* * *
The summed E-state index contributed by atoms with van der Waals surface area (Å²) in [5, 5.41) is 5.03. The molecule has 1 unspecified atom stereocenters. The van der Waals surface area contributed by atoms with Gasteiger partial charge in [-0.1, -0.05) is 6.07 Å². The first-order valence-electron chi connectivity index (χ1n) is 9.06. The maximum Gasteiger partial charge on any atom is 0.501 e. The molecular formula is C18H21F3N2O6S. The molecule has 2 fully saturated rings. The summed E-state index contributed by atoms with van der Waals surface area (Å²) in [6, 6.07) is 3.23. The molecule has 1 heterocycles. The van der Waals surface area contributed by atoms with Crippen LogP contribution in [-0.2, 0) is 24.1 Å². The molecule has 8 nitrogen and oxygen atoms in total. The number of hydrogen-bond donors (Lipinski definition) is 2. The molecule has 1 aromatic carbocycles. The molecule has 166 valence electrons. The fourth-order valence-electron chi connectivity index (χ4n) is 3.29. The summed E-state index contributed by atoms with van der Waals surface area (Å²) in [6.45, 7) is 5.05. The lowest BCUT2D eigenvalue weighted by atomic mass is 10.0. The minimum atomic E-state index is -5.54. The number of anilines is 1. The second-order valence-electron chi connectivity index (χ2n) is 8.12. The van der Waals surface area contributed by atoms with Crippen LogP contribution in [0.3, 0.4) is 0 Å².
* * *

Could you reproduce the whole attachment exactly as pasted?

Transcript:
The summed E-state index contributed by atoms with van der Waals surface area (Å²) in [5, 5.41) is 5.03. The molecule has 1 unspecified atom stereocenters. The van der Waals surface area contributed by atoms with Gasteiger partial charge in [-0.1, -0.05) is 6.07 Å². The first-order valence-electron chi connectivity index (χ1n) is 9.06. The maximum Gasteiger partial charge on any atom is 0.501 e. The molecular formula is C18H21F3N2O6S. The molecule has 2 fully saturated rings. The summed E-state index contributed by atoms with van der Waals surface area (Å²) in [6, 6.07) is 3.23. The molecule has 1 heterocycles. The van der Waals surface area contributed by atoms with Crippen LogP contribution in [-0.2, 0) is 24.1 Å². The molecule has 8 nitrogen and oxygen atoms in total. The number of hydrogen-bond donors (Lipinski definition) is 2. The molecule has 1 aromatic carbocycles. The molecule has 166 valence electrons. The fourth-order valence-electron chi connectivity index (χ4n) is 3.29. The summed E-state index contributed by atoms with van der Waals surface area (Å²) in [6.45, 7) is 5.05. The lowest BCUT2D eigenvalue weighted by atomic mass is 10.0. The minimum atomic E-state index is -5.54. The number of anilines is 1. The second-order valence-electron chi connectivity index (χ2n) is 8.12. The van der Waals surface area contributed by atoms with Crippen LogP contribution in [0.3, 0.4) is 0 Å².